AL – September 5, 2008 – (RealEstateRama) — Housing affordability improved from April to June of this year for the third consecutive quarter, according to the most recent survey results of the NAHB/Wells Fargo Housing Opportunity Index HOI), which were released on Aug. 19.
Homes in this year’s second quarter were roughly the most affordable they have been since the second quarter of 2004, according to the index.
Also, for the first time since the HOI was created in 1991, the least affordable major housing market in the U.S. was located outside of California.
Meanwhile, Indianapolis held onto its standing as the most affordable major U.S. housing market for the 12th consecutive time, the survey showed.
“The latest HOI reading shows that 55% of all new and existing homes that were sold during the second quarter were affordable to families earning the national median income of $61,500,” said NAHB President Sandy Dunn.
“Several factors combined to increase housing affordability nationwide,“ she said. “There was a marginal rise in mortgage rates, which still remain near the historically low levels of a few years ago; family income nationwide held steady; and house prices were lower.”
In Indianapolis, 91.6% of homes sold in the second quarter were affordable to families earning the area’s median household income of $65,100.
Also at the top of the list of most affordable major metros were: Youngstown-Warren-Boardman, Ohio-Pa.; Detroit-Livonia-Dearborn, Mich.; Warren-Troy-Farmington Hills, Mich.; and Grand Rapids-Wyoming, Mich., in descending order.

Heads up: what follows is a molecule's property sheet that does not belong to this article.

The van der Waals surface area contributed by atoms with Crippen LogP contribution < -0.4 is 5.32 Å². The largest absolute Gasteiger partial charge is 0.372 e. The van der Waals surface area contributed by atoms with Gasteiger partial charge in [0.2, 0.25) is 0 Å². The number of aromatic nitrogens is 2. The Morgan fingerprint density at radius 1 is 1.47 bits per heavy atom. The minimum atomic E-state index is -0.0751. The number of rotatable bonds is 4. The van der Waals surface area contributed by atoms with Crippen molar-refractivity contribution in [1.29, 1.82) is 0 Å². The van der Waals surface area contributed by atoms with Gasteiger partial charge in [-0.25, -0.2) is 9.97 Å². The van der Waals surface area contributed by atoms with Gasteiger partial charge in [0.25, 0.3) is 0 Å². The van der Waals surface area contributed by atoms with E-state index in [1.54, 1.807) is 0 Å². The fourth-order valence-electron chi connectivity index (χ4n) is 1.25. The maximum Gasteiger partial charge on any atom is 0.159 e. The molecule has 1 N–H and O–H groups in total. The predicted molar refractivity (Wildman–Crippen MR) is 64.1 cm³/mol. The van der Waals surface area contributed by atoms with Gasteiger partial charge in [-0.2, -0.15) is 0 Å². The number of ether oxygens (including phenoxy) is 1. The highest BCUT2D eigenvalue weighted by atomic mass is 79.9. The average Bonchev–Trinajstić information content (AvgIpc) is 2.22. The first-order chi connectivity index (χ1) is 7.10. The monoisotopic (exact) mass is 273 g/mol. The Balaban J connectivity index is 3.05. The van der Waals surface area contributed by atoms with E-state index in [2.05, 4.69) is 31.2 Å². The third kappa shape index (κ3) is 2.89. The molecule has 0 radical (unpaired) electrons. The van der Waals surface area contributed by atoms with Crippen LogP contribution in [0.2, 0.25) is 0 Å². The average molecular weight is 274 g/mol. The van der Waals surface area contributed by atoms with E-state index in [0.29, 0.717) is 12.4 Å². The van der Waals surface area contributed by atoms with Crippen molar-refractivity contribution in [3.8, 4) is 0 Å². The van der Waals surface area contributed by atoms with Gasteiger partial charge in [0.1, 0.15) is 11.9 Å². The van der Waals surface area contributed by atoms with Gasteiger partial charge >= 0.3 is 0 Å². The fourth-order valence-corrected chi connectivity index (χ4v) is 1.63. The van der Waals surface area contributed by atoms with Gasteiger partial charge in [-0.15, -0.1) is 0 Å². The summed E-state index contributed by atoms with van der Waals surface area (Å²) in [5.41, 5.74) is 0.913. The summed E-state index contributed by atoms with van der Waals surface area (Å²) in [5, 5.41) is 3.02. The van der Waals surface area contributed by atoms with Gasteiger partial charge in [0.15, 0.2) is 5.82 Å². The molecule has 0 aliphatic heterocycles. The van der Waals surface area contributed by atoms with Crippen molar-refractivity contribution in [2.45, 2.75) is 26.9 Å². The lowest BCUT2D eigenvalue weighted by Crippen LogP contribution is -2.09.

The most affordable metro market with a population of less than 500,000 was Canton-Massillon, Ohio, where 96.7% of all homes sold in the second quarter were affordable to families earning the area’s median household income of $54,600.
New York-White Plains-Wayne, N.Y.-N.J. was the nation’s least affordable major housing market, with a scant 11.4% of new and existing homes sold during the second quarter affordable to those earning the median family income of $63,000.
The other most unaffordable major metros, in descending order, were: San Francisco-San Mateo-Redwood City, Calif.; Los Angeles-Long Beach-Glendale, Calif., Miami-Miami Beach-Kendall, Fla.; and Nassau-Suffolk, N.Y.
In smaller markets with less than 500,000 people, the least affordable were San Luis Obispo-Paso Robles, Calif.; Ocean City, N.J.; Napa, Calif.; Santa Cruz-Watsonville, Calif.; and Salinas, Calif., respectively.